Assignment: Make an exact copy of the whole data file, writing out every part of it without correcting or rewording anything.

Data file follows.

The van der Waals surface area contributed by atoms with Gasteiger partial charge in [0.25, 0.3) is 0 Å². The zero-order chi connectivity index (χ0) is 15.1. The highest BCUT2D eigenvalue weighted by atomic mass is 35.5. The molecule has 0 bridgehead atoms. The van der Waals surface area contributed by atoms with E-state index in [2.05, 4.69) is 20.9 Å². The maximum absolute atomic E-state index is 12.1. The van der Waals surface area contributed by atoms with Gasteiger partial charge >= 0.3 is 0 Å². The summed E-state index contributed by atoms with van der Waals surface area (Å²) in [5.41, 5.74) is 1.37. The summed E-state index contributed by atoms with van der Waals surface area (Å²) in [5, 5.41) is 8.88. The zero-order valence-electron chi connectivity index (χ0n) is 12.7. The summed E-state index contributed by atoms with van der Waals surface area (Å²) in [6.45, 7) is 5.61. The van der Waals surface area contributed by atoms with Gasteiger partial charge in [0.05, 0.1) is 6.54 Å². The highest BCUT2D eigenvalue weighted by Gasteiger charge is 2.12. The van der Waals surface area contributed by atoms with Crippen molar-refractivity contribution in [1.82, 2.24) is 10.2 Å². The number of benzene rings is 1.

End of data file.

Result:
The van der Waals surface area contributed by atoms with Gasteiger partial charge in [0.25, 0.3) is 0 Å². The zero-order chi connectivity index (χ0) is 15.1. The highest BCUT2D eigenvalue weighted by atomic mass is 35.5. The molecule has 0 bridgehead atoms. The van der Waals surface area contributed by atoms with E-state index in [2.05, 4.69) is 20.9 Å². The maximum absolute atomic E-state index is 12.1. The van der Waals surface area contributed by atoms with Gasteiger partial charge >= 0.3 is 0 Å². The summed E-state index contributed by atoms with van der Waals surface area (Å²) in [5.41, 5.74) is 1.37. The summed E-state index contributed by atoms with van der Waals surface area (Å²) in [5, 5.41) is 8.88. The zero-order valence-electron chi connectivity index (χ0n) is 12.7. The summed E-state index contributed by atoms with van der Waals surface area (Å²) in [6.45, 7) is 5.61. The van der Waals surface area contributed by atoms with Gasteiger partial charge in [0.05, 0.1) is 6.54 Å². The highest BCUT2D eigenvalue weighted by Gasteiger charge is 2.12. The van der Waals surface area contributed by atoms with Crippen molar-refractivity contribution in [1.82, 2.24) is 10.2 Å². The number of benzene rings is 1.